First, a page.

So on the eve of blending trials, our wines fall into three categories: great, good, and problematic. Next up in a day or so, more on the great, followed in due course by reports on the other two.

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Still fermenting!

Incredibly, the rosé still hasn’t finished fermenting — nearly 5 months after it started. The hint of CO2 in the head space does give the game away, but I’d assumed that was simply residual. So I checked the sugar: 1.75%, oceans away from dry. And it tastes it, too. Lovely nose, but too sweet in the mouth, like strawberry jam.

A long, cool fermentation is apparently just the thing for whites (and semi-whites like rosés), so I haven’t been too concerned. And the CO2 tells me the yeasts are still alive in there — it’s just been too cold to do much of anything, something with which I think we can all sympathize. But it’s time for these guys to get off the couch, shed the Snuggies, and finish the job. Unlike last year, I’d like to get this rosé sealed up early enough that it’s over bottle shock by the time the first warm Saturday afternoon rolls around.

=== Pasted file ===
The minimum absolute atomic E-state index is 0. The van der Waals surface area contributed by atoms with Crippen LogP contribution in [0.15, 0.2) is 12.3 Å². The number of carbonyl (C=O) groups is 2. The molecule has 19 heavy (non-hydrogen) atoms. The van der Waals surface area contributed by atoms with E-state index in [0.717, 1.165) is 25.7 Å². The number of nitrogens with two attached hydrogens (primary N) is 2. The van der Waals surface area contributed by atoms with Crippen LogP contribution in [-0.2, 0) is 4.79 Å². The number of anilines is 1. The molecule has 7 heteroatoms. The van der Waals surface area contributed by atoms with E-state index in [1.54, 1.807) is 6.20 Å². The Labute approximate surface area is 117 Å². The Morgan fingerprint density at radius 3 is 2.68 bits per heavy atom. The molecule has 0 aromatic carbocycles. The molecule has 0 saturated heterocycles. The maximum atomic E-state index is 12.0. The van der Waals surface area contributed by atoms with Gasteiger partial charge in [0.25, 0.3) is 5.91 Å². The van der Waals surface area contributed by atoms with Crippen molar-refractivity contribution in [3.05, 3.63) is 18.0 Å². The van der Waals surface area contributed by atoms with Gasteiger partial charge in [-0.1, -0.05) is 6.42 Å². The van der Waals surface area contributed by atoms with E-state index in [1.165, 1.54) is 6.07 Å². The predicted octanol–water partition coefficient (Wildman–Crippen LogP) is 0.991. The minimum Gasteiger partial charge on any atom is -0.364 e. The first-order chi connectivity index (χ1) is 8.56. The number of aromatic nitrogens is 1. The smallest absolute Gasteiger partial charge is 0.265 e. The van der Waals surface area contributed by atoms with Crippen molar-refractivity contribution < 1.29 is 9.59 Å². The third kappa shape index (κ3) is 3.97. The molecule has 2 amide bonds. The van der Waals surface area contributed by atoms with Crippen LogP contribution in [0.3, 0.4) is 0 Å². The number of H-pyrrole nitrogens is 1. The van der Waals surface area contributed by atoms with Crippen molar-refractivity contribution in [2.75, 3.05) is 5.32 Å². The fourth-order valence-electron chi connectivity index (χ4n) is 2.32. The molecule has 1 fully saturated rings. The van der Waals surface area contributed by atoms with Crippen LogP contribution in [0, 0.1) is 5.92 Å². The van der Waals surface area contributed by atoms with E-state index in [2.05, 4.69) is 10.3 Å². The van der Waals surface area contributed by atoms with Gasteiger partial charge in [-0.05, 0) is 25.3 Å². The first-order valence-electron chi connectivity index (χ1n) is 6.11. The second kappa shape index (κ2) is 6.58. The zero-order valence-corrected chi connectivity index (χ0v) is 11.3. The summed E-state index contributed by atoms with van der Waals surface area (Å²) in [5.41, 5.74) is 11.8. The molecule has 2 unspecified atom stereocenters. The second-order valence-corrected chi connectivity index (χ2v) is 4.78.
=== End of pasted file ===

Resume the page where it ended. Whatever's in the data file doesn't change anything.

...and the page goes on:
So we’ll wrap the carboys in our electric mattress pad and apply just a hint of heat. I’m a little worried that malolactic fermentation will also jump-start (while malo’s just the thing for reds, it can muddy and over-soften whites), but que sera, sera. Malo seems to proceed much more slowly than primary fermentation, so with luck, the yeasts will race far ahead of the malo bugs and we can seal up a lovely rosé before things get too mellow.

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About this supposedly crappy vintage

The 2010 Giraud Estate Pinot Noir
I don’t have any skin but grape skins in the game, so it’s been interesting to watch the pitched battle unfolding to define this vintage — before its wines have even finished fermenting, much less transmogrified into something someone could actually taste and evaluate.